When you are faced with the possibility of hernia mesh surgery, you want to be as informed as possible. Below, I’ve listed some FAQs to help you better understand what a hernia is, how a hernia mesh works, and much more.
What is a hernia?
A hernia occurs when part of an organ or a portion of fatty tissue squeezes through a weak spot in a surrounding muscle or connective tissue called fascia. The most common types of hernia are:
- Inguinal (inner groin)
- Incisional (the result of an incision)
- Femoral (outer groin)
- Umbilical (belly button)
- Hiatal (upper stomach)
In an inguinal hernia, the intestine or the bladder protrudes through the abdominal wall or into the inguinal canal in the groin. About 96% of all groin hernias are inguinal, and most occur in men because of a natural weakness in this area.
In an incisional hernia, the intestine pushes through the abdominal wall at the site of previous abdominal surgery. This type is most common in elderly or overweight people who are inactive after abdominal surgery.
A femoral hernia occurs when the intestine enters the canal carrying the femoral artery into the upper thigh. Femoral hernias are most common in women, especially those who are pregnant or obese.
In an umbilical hernia, part of the small intestine passes through the abdominal wall near the navel. Common in newborns, it also commonly afflicts obese women or those who have had many children.
A hiatal hernia happens when the upper stomach squeezes through the hiatus, an opening in the diaphragm through which the esophagus passes.
What causes a hernia?
All hernias are caused by two factors: pressure and an opening or weakness in the muscle or fascia. This pressure pushes an organ or tissue through the opening or weak spot. Sometimes people are born with this muscle weakness. Most often, it occurs later in life.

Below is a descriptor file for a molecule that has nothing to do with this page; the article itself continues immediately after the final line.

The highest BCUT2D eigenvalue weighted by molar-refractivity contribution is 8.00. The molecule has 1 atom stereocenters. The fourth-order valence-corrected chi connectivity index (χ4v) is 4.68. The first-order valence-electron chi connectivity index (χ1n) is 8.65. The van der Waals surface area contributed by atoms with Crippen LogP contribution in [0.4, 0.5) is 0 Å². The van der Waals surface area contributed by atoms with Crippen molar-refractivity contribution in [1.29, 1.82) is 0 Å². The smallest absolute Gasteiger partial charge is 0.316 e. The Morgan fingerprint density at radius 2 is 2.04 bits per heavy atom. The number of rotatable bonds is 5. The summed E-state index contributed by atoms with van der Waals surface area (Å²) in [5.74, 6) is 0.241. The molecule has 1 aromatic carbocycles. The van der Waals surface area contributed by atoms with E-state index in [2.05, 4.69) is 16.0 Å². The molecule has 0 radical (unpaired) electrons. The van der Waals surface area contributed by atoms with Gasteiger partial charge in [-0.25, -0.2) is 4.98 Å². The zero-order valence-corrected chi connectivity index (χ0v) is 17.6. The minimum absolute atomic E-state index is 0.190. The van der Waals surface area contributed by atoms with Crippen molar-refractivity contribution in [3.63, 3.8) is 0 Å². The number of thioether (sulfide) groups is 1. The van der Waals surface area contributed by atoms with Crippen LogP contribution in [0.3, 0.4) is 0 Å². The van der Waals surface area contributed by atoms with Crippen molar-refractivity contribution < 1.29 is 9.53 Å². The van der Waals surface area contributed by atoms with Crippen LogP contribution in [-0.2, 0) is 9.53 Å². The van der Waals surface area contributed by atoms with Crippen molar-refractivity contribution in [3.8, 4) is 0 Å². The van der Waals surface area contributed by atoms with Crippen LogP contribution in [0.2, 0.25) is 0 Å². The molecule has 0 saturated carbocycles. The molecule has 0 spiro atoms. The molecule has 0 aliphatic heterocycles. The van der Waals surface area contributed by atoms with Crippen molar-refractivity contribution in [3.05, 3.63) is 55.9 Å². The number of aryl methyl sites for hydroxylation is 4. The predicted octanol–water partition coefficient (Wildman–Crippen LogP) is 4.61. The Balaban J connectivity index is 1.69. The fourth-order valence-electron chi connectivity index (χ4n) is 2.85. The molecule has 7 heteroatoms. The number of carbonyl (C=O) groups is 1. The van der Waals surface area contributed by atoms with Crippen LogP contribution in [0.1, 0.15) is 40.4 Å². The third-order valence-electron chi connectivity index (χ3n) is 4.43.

Anything that causes an increase in pressure in the abdomen can cause a hernia, including:
- Lifting heavy objects without stabilizing the abdominal muscles
- Diarrhea or constipation
- Persistent coughing or sneezing
- Poor nutrition
What is a hernia mesh?
Mesh was first introduced to the medical community in 1891 to repair hernia tears or bulges. This surgical mesh is a medical device that supports damaged tissue around hernias as it heals. Surgeons place the mesh across the area surrounding the hernia, attaching it with stitches, staples, or glue.
Hernia repair via surgical intervention is the most common procedure performed in the world. The hernia mesh is the most common corrective measure in relieving the pain, discomfort, and physical issues related to the hernia.
Why have there been lawsuits about hernia mesh?
Hernia mesh manufacturers have recalled more than 211,000 units of hernia mesh from 2005 to February 2019. Complications from recalled mesh devices include mesh failure, punctured organs, hernia recurrence, and others. Some recalls led injured patients to file lawsuits against mesh manufacturers. The FDA has classified these recalls as Class 2, which means the damage caused by the defective medical device may not cause fatal injury.
The mesh, composed of polypropylene compound, has been known to cause the following complications:
- Bowel fistulas
- Punctured organs
- Device migration
- Bowel obstruction
Removal of the defective mesh via further surgical intervention is complex, especially since the mesh often adheres or becomes part of another organ tissue.
I’ve had hernia mesh surgery – now what?
If you have had a hernia mesh operation, and believe you are suffering as a result of it, click here to find out what symptoms to look for, and which mesh devices are being recalled. Allen & Allen understands the issues surrounding hernia mesh complications and is here to help provide information, and guidance on the next steps.